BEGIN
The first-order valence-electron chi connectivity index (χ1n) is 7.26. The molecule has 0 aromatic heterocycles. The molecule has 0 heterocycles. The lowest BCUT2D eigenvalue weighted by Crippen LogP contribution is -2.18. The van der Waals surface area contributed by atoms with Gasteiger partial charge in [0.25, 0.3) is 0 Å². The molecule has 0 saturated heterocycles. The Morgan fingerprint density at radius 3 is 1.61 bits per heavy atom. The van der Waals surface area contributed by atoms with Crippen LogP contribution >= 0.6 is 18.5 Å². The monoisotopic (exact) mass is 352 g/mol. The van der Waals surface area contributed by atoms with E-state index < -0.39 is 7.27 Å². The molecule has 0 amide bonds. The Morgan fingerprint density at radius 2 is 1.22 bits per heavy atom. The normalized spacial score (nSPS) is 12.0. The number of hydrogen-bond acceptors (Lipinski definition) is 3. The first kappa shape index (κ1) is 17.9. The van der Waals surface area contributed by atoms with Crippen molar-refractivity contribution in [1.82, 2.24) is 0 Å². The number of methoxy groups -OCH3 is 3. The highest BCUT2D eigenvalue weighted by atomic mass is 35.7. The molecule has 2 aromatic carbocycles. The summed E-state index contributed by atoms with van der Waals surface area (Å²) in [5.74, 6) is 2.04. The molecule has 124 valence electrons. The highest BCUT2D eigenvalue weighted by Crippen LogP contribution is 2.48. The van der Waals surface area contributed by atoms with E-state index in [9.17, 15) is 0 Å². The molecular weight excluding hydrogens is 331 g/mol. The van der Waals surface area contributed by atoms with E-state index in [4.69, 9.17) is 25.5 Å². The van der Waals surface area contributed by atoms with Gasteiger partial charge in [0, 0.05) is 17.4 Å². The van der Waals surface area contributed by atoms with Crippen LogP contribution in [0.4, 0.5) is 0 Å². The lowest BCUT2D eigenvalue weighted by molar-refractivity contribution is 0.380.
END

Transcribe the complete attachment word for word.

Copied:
The first-order valence-electron chi connectivity index (χ1n) is 7.26. The molecule has 0 aromatic heterocycles. The molecule has 0 heterocycles. The lowest BCUT2D eigenvalue weighted by Crippen LogP contribution is -2.18. The van der Waals surface area contributed by atoms with Gasteiger partial charge in [0.25, 0.3) is 0 Å². The molecule has 0 saturated heterocycles. The Morgan fingerprint density at radius 3 is 1.61 bits per heavy atom. The van der Waals surface area contributed by atoms with Crippen LogP contribution >= 0.6 is 18.5 Å². The monoisotopic (exact) mass is 352 g/mol. The van der Waals surface area contributed by atoms with E-state index < -0.39 is 7.27 Å². The molecule has 0 amide bonds. The Morgan fingerprint density at radius 2 is 1.22 bits per heavy atom. The normalized spacial score (nSPS) is 12.0. The number of hydrogen-bond acceptors (Lipinski definition) is 3. The first kappa shape index (κ1) is 17.9. The van der Waals surface area contributed by atoms with Crippen molar-refractivity contribution in [1.82, 2.24) is 0 Å². The number of methoxy groups -OCH3 is 3. The highest BCUT2D eigenvalue weighted by atomic mass is 35.7. The molecule has 2 aromatic carbocycles. The summed E-state index contributed by atoms with van der Waals surface area (Å²) in [5.74, 6) is 2.04. The molecule has 124 valence electrons. The highest BCUT2D eigenvalue weighted by Crippen LogP contribution is 2.48. The van der Waals surface area contributed by atoms with E-state index in [9.17, 15) is 0 Å². The molecular weight excluding hydrogens is 331 g/mol. The van der Waals surface area contributed by atoms with E-state index in [4.69, 9.17) is 25.5 Å². The van der Waals surface area contributed by atoms with Gasteiger partial charge in [0, 0.05) is 17.4 Å². The van der Waals surface area contributed by atoms with Crippen LogP contribution in [0.4, 0.5) is 0 Å². The lowest BCUT2D eigenvalue weighted by molar-refractivity contribution is 0.380.